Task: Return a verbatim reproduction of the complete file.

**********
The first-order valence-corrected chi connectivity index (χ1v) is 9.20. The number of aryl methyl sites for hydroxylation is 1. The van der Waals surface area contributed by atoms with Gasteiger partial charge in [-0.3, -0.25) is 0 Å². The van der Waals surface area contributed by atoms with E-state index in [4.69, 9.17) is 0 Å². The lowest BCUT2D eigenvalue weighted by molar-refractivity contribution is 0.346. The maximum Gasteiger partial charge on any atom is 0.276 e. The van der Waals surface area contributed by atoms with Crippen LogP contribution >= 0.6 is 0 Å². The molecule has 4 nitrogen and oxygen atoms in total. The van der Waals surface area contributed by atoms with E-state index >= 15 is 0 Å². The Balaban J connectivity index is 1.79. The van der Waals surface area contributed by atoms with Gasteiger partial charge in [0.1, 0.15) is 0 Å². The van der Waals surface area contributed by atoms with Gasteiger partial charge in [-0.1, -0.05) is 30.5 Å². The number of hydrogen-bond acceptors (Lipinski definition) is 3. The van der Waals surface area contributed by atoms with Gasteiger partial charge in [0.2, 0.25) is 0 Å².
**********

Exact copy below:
The first-order valence-corrected chi connectivity index (χ1v) is 9.20. The number of aryl methyl sites for hydroxylation is 1. The van der Waals surface area contributed by atoms with Gasteiger partial charge in [-0.3, -0.25) is 0 Å². The van der Waals surface area contributed by atoms with E-state index in [4.69, 9.17) is 0 Å². The lowest BCUT2D eigenvalue weighted by molar-refractivity contribution is 0.346. The maximum Gasteiger partial charge on any atom is 0.276 e. The van der Waals surface area contributed by atoms with Crippen LogP contribution >= 0.6 is 0 Å². The molecule has 4 nitrogen and oxygen atoms in total. The van der Waals surface area contributed by atoms with E-state index >= 15 is 0 Å². The Balaban J connectivity index is 1.79. The van der Waals surface area contributed by atoms with Gasteiger partial charge in [0.1, 0.15) is 0 Å². The van der Waals surface area contributed by atoms with Gasteiger partial charge in [-0.1, -0.05) is 30.5 Å². The number of hydrogen-bond acceptors (Lipinski definition) is 3. The van der Waals surface area contributed by atoms with Gasteiger partial charge in [0.2, 0.25) is 0 Å².